Does Theatre Ever Go Too Far?
Anthony J. Piccione
When mainstream audiences – particularly in the United States – go to the theatre, they usually expect to be treated to a simple night of entertainment that is fun and friendly for the entire family. As a result, most shows that are frequently produced at local theatres reflect such desires among theatergoers. However, not all shows are as accessible as others. Some shows contain scenes with explicit violence, full-frontal nudity, and in some cases, even scenes depicting sexual acts on stage. As one can imagine, this often provokes controversy, and often can spark outright negative reactions from the audience.
In cases such as this, it is worth asking: Are there instances in which theatre goes “too far”? If so, what would they be?
Depending on the demographics of the audience attending the show, the answer would likely be different. Some audiences might barely be able to see the sight of a fully naked man on stage in a show like Equus. In the 2007 revival of that play, for example, Daniel Radcliffe received a good deal of hate from parents of young Harry Potter fans who hated the idea of him portraying a role involving full-frontal nudity, worried about the “bad example” he would be setting by acting in a role that was very different from what they were used to.
Even among non-parents, this attracted a great deal of attention simply due to the nature of the role he was portrayed, which as it is, was already a controversial role among some audiences when the original production first premiered. This reflects just how opposed to nudity on stage certain people can be. Then again, others might take offense from even a show like Sweeney Todd, which is bloody and gory, but only in an almost cartoonish sense, at best. Despite how hilariously fake the violence in that show is, some parents still might cringe at the idea of a musical that is so dark and bloody being produced at local theatres in their area. However, these are just very tame examples, compared to some of the more extreme types of theatre out there.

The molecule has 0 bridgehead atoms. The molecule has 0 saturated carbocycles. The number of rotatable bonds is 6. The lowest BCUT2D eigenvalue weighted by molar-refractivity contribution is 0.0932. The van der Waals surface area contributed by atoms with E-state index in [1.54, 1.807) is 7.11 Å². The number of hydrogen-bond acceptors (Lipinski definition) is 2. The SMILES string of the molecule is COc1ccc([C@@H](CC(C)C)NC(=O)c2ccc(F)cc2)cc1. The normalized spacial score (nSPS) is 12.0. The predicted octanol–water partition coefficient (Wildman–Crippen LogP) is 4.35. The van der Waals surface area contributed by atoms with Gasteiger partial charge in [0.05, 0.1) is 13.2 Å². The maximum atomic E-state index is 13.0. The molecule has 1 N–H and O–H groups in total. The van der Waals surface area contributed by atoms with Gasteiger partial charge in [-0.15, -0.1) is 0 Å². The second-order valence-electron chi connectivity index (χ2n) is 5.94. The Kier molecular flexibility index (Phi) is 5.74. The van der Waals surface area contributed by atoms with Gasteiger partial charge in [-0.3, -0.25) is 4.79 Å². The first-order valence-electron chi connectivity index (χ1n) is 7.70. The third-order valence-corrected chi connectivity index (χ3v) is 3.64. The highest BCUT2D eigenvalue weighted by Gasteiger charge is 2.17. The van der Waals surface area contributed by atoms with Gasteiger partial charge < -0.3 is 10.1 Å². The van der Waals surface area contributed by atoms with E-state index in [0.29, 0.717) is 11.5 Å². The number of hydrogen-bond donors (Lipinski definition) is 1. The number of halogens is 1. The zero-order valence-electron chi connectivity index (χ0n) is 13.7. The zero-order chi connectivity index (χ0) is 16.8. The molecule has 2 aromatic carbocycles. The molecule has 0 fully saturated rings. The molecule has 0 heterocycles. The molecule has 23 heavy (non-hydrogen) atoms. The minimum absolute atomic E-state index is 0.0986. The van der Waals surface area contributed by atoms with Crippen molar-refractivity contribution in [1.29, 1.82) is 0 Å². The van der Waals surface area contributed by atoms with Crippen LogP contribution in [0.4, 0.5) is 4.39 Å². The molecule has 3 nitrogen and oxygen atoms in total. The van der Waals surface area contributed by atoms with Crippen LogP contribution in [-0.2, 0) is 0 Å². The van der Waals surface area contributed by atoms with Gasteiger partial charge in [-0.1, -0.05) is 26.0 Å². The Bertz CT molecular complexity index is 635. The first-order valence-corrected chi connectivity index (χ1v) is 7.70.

If those people thought that mere acts of violence and nudity went too far, those same audiences have no idea what the meaning of shock theatre really is. For a concrete example of what some of the darkest and edgiest theatre that there was been over the past century, all you need to do is go back two decades ago. Going back to the 1990s, the in-yer-face plays of that time period – such as Sarah Kane’s Blasted and Shopping and Fucking by Mark Ravenhill – are among the most extreme examples of shock theatre out there. While largely forgotten outside of the theatre community, these plays troubled audiences with scenes that contained explicit acts of rape, torture, and even cannibalism. (While I’d think this would go without saying, it should be noted that the actors did not, in reality, commit these horrific acts during the performances.)
When these plays were premiered, they received largely negative reactions from mainstream audiences and critics, due to the nature of the acts that they depicted, and it’s easy to understand why. They went far beyond anything that mainstream audiences had been accustomed to seeing performed on stage. It should come as no surprise that when the musical adaptation of Spring Awakening – a very dark story with controversial content – had to be “toned” down for the sake of being slightly more accessible to mainstream audiences. If they actually depicted certain acts that took place in the story, they would risk alienating a sizable portion of the typical Broadway audience. Even then, some theatergoers who watched the musical thought it to be controversial, despite showing less than the original story.
When looking at the shows that the average theatergoer might consider to be shocking or controversial, and comparing them to some more obscure plays that depict the unthinkable, it shows just how far some playwrights and some directors are willing to push the limits, in terms of what acts and behaviors are and aren’t taboo in live theatre. If it weren’t for these kinds of plays, we would not know what contemporary audiences were and weren’t ready for, in terms of what material is okay to depict on stage.
There are some who might argue that certain mainstream shows might be too controversial already, but when you dig a bit deeper into theatre history over the past century, it’s not too hard to see how much further you can really go. However, as the reaction plays such as the works of Kane and Ravenhill suggest, there may be a line that even some of the most open-minded of theatergoers won’t be willing to cross, in terms of what they are willing to sit through. Whether this will be the case in future generations, as more taboos could be broken and more boundaries are pushes, remains to be seen. Nonetheless, at least for now, this does suggest that for most theatergoers, there is a line that ought not to be crossed when it comes to what is and isn’t acceptable in theatre.
What do you think? At what point do you think playwrights or directors cross the line, in terms of what is and isn’t okay to depict on stage? Or do you think that no such line exists, and that they have the right to include scenes depicting whatever they want on stage? Let us know in the comments